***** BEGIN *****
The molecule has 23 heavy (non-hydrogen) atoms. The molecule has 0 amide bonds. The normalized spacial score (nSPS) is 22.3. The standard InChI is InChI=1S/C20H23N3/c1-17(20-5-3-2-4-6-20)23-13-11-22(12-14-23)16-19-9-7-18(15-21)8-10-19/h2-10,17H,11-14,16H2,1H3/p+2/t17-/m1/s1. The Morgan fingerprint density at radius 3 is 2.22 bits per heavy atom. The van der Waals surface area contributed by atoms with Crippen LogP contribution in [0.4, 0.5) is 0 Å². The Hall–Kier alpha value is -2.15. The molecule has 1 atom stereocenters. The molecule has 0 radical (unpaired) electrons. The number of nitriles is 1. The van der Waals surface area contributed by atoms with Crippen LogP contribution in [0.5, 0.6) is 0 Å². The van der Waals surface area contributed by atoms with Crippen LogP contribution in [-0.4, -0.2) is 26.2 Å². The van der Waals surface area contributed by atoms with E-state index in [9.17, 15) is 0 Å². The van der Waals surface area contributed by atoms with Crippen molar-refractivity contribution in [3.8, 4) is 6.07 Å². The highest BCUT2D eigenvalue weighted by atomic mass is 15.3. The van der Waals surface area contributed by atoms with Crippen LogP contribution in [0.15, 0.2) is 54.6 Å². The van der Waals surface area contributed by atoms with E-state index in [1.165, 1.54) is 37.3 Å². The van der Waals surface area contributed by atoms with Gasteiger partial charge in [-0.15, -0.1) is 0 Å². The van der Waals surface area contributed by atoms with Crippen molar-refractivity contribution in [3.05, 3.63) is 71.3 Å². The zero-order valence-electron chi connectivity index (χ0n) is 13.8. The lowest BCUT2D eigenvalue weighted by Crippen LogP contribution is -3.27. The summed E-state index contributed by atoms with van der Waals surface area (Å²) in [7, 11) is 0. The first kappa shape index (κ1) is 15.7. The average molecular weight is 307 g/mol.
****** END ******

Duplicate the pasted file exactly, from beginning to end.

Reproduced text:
The molecule has 23 heavy (non-hydrogen) atoms. The molecule has 0 amide bonds. The normalized spacial score (nSPS) is 22.3. The standard InChI is InChI=1S/C20H23N3/c1-17(20-5-3-2-4-6-20)23-13-11-22(12-14-23)16-19-9-7-18(15-21)8-10-19/h2-10,17H,11-14,16H2,1H3/p+2/t17-/m1/s1. The Morgan fingerprint density at radius 3 is 2.22 bits per heavy atom. The van der Waals surface area contributed by atoms with Crippen LogP contribution in [0.4, 0.5) is 0 Å². The Hall–Kier alpha value is -2.15. The molecule has 1 atom stereocenters. The molecule has 0 radical (unpaired) electrons. The number of nitriles is 1. The van der Waals surface area contributed by atoms with Crippen LogP contribution in [0.5, 0.6) is 0 Å². The van der Waals surface area contributed by atoms with Crippen LogP contribution in [-0.4, -0.2) is 26.2 Å². The van der Waals surface area contributed by atoms with E-state index in [9.17, 15) is 0 Å². The van der Waals surface area contributed by atoms with Crippen molar-refractivity contribution in [3.8, 4) is 6.07 Å². The highest BCUT2D eigenvalue weighted by atomic mass is 15.3. The van der Waals surface area contributed by atoms with Crippen LogP contribution in [0.15, 0.2) is 54.6 Å². The van der Waals surface area contributed by atoms with E-state index in [1.165, 1.54) is 37.3 Å². The van der Waals surface area contributed by atoms with Gasteiger partial charge in [-0.15, -0.1) is 0 Å². The van der Waals surface area contributed by atoms with Crippen molar-refractivity contribution in [3.05, 3.63) is 71.3 Å². The zero-order valence-electron chi connectivity index (χ0n) is 13.8. The lowest BCUT2D eigenvalue weighted by Crippen LogP contribution is -3.27. The summed E-state index contributed by atoms with van der Waals surface area (Å²) in [7, 11) is 0. The first kappa shape index (κ1) is 15.7. The average molecular weight is 307 g/mol.